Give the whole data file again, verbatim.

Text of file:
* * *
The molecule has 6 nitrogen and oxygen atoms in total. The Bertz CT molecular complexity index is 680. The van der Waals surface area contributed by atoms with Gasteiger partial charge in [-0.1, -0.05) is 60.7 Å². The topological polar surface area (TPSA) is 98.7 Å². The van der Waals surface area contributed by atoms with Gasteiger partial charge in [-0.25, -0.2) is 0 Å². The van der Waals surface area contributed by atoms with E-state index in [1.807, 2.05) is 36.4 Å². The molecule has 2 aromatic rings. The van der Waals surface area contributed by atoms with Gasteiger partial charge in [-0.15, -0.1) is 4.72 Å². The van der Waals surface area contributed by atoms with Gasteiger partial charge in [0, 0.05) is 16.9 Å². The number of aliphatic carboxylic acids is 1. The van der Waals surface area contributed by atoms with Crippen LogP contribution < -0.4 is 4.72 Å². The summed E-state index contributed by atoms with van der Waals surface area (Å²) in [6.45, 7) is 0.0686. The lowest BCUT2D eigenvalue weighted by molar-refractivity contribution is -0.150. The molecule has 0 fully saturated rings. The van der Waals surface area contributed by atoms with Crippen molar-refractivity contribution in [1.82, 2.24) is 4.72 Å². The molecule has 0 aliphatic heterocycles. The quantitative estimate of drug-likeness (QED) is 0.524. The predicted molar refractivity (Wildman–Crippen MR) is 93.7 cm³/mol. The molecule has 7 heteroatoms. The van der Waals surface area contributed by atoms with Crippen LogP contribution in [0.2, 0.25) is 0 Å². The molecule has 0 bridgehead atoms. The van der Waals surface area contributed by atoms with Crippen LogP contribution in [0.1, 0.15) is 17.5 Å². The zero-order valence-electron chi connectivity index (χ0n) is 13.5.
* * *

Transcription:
The molecule has 6 nitrogen and oxygen atoms in total. The Bertz CT molecular complexity index is 680. The van der Waals surface area contributed by atoms with Gasteiger partial charge in [-0.1, -0.05) is 60.7 Å². The topological polar surface area (TPSA) is 98.7 Å². The van der Waals surface area contributed by atoms with Gasteiger partial charge in [-0.25, -0.2) is 0 Å². The van der Waals surface area contributed by atoms with E-state index in [1.807, 2.05) is 36.4 Å². The molecule has 2 aromatic rings. The van der Waals surface area contributed by atoms with Gasteiger partial charge in [-0.15, -0.1) is 4.72 Å². The van der Waals surface area contributed by atoms with Gasteiger partial charge in [0, 0.05) is 16.9 Å². The number of aliphatic carboxylic acids is 1. The van der Waals surface area contributed by atoms with Crippen LogP contribution < -0.4 is 4.72 Å². The summed E-state index contributed by atoms with van der Waals surface area (Å²) in [6.45, 7) is 0.0686. The lowest BCUT2D eigenvalue weighted by molar-refractivity contribution is -0.150. The molecule has 0 fully saturated rings. The van der Waals surface area contributed by atoms with Crippen molar-refractivity contribution in [1.82, 2.24) is 4.72 Å². The molecule has 0 aliphatic heterocycles. The quantitative estimate of drug-likeness (QED) is 0.524. The predicted molar refractivity (Wildman–Crippen MR) is 93.7 cm³/mol. The molecule has 7 heteroatoms. The van der Waals surface area contributed by atoms with Crippen LogP contribution in [0.2, 0.25) is 0 Å². The molecule has 0 bridgehead atoms. The van der Waals surface area contributed by atoms with Crippen LogP contribution in [0.1, 0.15) is 17.5 Å². The zero-order valence-electron chi connectivity index (χ0n) is 13.5.